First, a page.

As I mentioned above, I have my conversion data for one-per-click conversions, but now I also have conversion data for many clicks (the fifth and sixth columns above). What does this mean? One-per-click conversions count a conversion for every single click on your ad. If multiple conversions happen after the click,  one-per click conversion reporting will still only report one. Obviously this data is more useful for leads-based client accounts, as it is unlikely that you’d be asking a user to convert in more than one way. Leads-based accounts would count things like filling out a contact form as a conversion, or signing up for an e-newsletter, and these things only need to happen once. It is important to note, however, that you can track multiple types of conversion actions (downloads, signing up for a newsletter, requesting more information, etc.),. Viewing data on conversions by purpose or action name is available on the Dimensions tab:

google adwords dimensions tab screenshotFor more information about defining different conversion types, visit this page in Google AdWords Help online.

Many-per-click conversion data will count multiple conversions per click. This information is useful for tracking conversions that have individual value every time they occur, like an ecommerce purchase. So, one user click can generate multiple conversions (purchases).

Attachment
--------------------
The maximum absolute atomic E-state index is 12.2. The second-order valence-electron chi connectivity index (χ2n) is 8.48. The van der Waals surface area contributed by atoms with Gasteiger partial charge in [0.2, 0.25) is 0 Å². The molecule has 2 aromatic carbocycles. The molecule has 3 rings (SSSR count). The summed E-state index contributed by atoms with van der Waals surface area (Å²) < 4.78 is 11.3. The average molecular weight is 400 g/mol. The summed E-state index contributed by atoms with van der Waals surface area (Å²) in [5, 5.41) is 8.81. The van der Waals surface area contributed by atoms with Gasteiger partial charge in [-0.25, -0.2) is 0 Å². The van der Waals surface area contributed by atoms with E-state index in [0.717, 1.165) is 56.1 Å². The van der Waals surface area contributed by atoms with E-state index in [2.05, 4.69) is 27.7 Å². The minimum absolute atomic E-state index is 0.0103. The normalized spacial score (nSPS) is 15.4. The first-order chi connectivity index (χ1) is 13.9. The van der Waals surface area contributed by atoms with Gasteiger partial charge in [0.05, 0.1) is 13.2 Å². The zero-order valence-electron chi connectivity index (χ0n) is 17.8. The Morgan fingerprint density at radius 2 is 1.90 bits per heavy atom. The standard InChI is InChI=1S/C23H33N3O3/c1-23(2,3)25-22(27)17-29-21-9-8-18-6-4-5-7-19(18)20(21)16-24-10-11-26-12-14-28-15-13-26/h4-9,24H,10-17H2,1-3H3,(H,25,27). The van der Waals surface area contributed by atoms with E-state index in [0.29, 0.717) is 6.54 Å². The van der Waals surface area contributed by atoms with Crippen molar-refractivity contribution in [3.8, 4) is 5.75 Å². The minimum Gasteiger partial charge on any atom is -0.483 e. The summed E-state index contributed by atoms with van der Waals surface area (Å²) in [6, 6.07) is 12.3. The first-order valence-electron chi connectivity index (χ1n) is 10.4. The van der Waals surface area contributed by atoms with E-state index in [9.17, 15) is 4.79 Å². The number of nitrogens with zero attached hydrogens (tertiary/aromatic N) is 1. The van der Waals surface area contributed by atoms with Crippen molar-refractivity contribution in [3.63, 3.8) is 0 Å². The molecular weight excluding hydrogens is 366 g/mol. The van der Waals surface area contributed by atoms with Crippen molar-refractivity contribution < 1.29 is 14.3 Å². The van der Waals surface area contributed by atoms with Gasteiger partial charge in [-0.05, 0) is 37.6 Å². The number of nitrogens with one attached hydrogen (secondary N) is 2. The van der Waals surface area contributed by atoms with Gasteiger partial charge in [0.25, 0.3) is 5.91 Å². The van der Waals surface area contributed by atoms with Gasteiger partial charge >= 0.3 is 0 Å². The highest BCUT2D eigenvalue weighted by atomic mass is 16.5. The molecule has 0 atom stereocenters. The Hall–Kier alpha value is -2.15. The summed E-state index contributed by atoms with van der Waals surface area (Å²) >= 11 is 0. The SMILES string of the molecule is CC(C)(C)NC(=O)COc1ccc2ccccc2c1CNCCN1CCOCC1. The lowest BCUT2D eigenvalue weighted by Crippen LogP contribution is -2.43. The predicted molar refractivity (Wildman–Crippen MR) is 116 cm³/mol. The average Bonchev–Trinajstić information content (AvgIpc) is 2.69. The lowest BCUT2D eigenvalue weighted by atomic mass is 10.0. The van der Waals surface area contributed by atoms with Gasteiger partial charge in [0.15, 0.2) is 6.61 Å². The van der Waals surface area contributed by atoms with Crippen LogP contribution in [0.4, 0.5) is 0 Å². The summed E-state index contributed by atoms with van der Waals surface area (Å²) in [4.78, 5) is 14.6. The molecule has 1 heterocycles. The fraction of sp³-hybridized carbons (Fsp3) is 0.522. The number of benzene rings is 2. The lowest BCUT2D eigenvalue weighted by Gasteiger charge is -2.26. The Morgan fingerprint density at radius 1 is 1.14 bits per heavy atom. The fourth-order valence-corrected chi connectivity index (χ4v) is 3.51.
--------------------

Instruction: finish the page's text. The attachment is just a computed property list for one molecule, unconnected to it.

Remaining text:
You’ll also notice columns for the value of each conversion for both one-per-click and many clicks, which is another useful metric for ecommerce accounts. This is actually pretty simple information, as it’s just the average value, or dollar amount, of each conversion/purchase. While this would generally only show up in ecommerce accounts, you can also assign a dollar value to other lead types, so you’d be able to track this for other conversion types as well. Please note that if you want to assign a value for you conversions you’ll need to make sure the conversion code on your site is also modified. For more information about setting up this information, check out Google’s help page on goals and funnels.

Lastly, the final column provides the total conversion value, which is the total value of all the conversions for a given date range divided by the total cost for all clicks. In other words, this column is showing you your ROI.

To sum all this up, here’s a brief overview of everything I explained above:

  • View-through conversions – number of conversions that happen within 30 days after a user saw, but did not immediately click, your ad on the Display Network
  • Conversions (1-per-click) – count conversions per one click (multiple conversions after the one click are not counted)
  • Conversions (many click) – count conversions every time one is made, i.e. will count multiple conversions per click
  • Value/conv. – average dollar amount of your conversions/transactions
  • Total conversion value – ROI (value/cost)
  • Conversion purpose/action – the specific type of conversion you’re asking users to perform (newsletter sign-up, catalog request, contact information, etc.)

I hope this helps you make more sense of your AdWords conversion tracking, and also helps you dive a little more deeply into your PPC accounts. Will this information help you report on your conversions more thoroughly? Let us know in the comments below.

As always, thanks for reading and stay tuned for more from PPC Hero!